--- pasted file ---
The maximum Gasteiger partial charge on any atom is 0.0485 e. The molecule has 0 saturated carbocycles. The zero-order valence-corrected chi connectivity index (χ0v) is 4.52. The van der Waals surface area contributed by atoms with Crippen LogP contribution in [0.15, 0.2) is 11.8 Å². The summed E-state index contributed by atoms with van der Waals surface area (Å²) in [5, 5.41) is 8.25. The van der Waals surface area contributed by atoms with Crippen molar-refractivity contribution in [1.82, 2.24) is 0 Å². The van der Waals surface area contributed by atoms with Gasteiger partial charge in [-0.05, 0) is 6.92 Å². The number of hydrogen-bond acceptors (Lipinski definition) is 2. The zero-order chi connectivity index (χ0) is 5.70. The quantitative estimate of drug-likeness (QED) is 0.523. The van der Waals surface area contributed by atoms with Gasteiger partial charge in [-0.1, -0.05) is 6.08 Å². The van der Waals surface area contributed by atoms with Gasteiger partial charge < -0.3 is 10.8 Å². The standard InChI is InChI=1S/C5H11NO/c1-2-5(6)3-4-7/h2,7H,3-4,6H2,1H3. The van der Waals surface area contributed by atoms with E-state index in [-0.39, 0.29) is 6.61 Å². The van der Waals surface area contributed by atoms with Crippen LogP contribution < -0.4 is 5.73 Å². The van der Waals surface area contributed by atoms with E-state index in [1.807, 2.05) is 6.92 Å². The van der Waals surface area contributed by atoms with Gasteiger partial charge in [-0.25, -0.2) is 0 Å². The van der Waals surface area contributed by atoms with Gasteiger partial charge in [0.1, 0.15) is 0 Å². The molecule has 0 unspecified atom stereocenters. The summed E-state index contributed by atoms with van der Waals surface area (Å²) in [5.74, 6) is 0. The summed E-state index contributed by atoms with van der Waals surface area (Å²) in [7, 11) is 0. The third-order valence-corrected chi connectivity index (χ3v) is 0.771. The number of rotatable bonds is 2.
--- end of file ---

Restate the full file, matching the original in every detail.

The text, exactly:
The maximum Gasteiger partial charge on any atom is 0.0485 e. The molecule has 0 saturated carbocycles. The zero-order valence-corrected chi connectivity index (χ0v) is 4.52. The van der Waals surface area contributed by atoms with Crippen LogP contribution in [0.15, 0.2) is 11.8 Å². The summed E-state index contributed by atoms with van der Waals surface area (Å²) in [5, 5.41) is 8.25. The van der Waals surface area contributed by atoms with Crippen molar-refractivity contribution in [1.82, 2.24) is 0 Å². The van der Waals surface area contributed by atoms with Gasteiger partial charge in [-0.05, 0) is 6.92 Å². The number of hydrogen-bond acceptors (Lipinski definition) is 2. The zero-order chi connectivity index (χ0) is 5.70. The quantitative estimate of drug-likeness (QED) is 0.523. The van der Waals surface area contributed by atoms with Gasteiger partial charge in [-0.1, -0.05) is 6.08 Å². The van der Waals surface area contributed by atoms with Gasteiger partial charge < -0.3 is 10.8 Å². The standard InChI is InChI=1S/C5H11NO/c1-2-5(6)3-4-7/h2,7H,3-4,6H2,1H3. The van der Waals surface area contributed by atoms with E-state index in [-0.39, 0.29) is 6.61 Å². The van der Waals surface area contributed by atoms with Crippen LogP contribution < -0.4 is 5.73 Å². The van der Waals surface area contributed by atoms with E-state index in [1.807, 2.05) is 6.92 Å². The van der Waals surface area contributed by atoms with Gasteiger partial charge in [-0.25, -0.2) is 0 Å². The van der Waals surface area contributed by atoms with Gasteiger partial charge in [0.1, 0.15) is 0 Å². The molecule has 0 unspecified atom stereocenters. The summed E-state index contributed by atoms with van der Waals surface area (Å²) in [5.74, 6) is 0. The summed E-state index contributed by atoms with van der Waals surface area (Å²) in [7, 11) is 0. The third-order valence-corrected chi connectivity index (χ3v) is 0.771. The number of rotatable bonds is 2.